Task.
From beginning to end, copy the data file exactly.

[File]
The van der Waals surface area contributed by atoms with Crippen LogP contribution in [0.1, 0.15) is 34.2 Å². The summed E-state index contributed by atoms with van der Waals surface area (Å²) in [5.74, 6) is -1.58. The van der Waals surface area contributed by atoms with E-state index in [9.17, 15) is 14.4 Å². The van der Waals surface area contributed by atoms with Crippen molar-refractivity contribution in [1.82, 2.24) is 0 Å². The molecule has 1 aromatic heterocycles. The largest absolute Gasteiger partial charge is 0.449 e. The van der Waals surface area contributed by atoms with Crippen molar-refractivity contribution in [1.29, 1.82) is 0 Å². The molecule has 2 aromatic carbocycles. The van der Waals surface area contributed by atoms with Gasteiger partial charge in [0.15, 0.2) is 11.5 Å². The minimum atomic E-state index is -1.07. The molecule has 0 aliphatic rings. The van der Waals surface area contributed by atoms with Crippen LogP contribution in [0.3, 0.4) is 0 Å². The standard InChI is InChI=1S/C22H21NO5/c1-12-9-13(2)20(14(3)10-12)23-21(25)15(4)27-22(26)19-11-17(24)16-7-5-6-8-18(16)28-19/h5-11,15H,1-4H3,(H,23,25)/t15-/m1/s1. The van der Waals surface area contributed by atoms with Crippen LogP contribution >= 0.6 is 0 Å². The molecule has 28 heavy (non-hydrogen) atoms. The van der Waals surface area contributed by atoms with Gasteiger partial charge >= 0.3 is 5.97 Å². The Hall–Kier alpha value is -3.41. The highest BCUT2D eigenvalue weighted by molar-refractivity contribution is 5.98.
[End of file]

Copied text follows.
The van der Waals surface area contributed by atoms with Crippen LogP contribution in [0.1, 0.15) is 34.2 Å². The summed E-state index contributed by atoms with van der Waals surface area (Å²) in [5.74, 6) is -1.58. The van der Waals surface area contributed by atoms with E-state index in [9.17, 15) is 14.4 Å². The van der Waals surface area contributed by atoms with Crippen molar-refractivity contribution in [1.82, 2.24) is 0 Å². The molecule has 1 aromatic heterocycles. The largest absolute Gasteiger partial charge is 0.449 e. The van der Waals surface area contributed by atoms with Crippen molar-refractivity contribution in [1.29, 1.82) is 0 Å². The molecule has 2 aromatic carbocycles. The van der Waals surface area contributed by atoms with Gasteiger partial charge in [0.15, 0.2) is 11.5 Å². The minimum atomic E-state index is -1.07. The molecule has 0 aliphatic rings. The van der Waals surface area contributed by atoms with Crippen LogP contribution in [0.3, 0.4) is 0 Å². The standard InChI is InChI=1S/C22H21NO5/c1-12-9-13(2)20(14(3)10-12)23-21(25)15(4)27-22(26)19-11-17(24)16-7-5-6-8-18(16)28-19/h5-11,15H,1-4H3,(H,23,25)/t15-/m1/s1. The van der Waals surface area contributed by atoms with Crippen LogP contribution >= 0.6 is 0 Å². The molecule has 28 heavy (non-hydrogen) atoms. The van der Waals surface area contributed by atoms with Gasteiger partial charge >= 0.3 is 5.97 Å². The Hall–Kier alpha value is -3.41. The highest BCUT2D eigenvalue weighted by molar-refractivity contribution is 5.98.